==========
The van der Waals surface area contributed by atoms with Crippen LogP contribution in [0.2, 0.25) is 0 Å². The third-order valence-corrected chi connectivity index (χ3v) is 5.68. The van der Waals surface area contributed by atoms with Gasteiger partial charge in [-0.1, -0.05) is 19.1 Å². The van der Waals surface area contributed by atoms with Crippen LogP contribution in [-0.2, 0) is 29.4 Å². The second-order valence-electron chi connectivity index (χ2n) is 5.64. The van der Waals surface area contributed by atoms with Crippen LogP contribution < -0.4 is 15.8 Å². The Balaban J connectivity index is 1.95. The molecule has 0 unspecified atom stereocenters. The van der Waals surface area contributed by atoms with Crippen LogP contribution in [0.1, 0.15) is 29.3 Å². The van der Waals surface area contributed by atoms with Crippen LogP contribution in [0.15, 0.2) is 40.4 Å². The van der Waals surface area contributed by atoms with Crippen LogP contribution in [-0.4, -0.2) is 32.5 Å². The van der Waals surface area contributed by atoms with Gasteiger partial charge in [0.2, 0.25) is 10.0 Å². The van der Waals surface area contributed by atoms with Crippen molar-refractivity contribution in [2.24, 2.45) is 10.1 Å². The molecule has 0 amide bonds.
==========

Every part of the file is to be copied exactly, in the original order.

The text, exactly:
The van der Waals surface area contributed by atoms with Crippen LogP contribution in [0.2, 0.25) is 0 Å². The third-order valence-corrected chi connectivity index (χ3v) is 5.68. The van der Waals surface area contributed by atoms with Gasteiger partial charge in [-0.1, -0.05) is 19.1 Å². The van der Waals surface area contributed by atoms with Crippen LogP contribution in [-0.2, 0) is 29.4 Å². The second-order valence-electron chi connectivity index (χ2n) is 5.64. The van der Waals surface area contributed by atoms with Crippen LogP contribution < -0.4 is 15.8 Å². The Balaban J connectivity index is 1.95. The molecule has 0 unspecified atom stereocenters. The van der Waals surface area contributed by atoms with Crippen LogP contribution in [0.1, 0.15) is 29.3 Å². The van der Waals surface area contributed by atoms with Crippen LogP contribution in [0.15, 0.2) is 40.4 Å². The van der Waals surface area contributed by atoms with Crippen LogP contribution in [-0.4, -0.2) is 32.5 Å². The van der Waals surface area contributed by atoms with Gasteiger partial charge in [0.2, 0.25) is 10.0 Å². The van der Waals surface area contributed by atoms with Crippen molar-refractivity contribution in [2.24, 2.45) is 10.1 Å². The molecule has 0 amide bonds.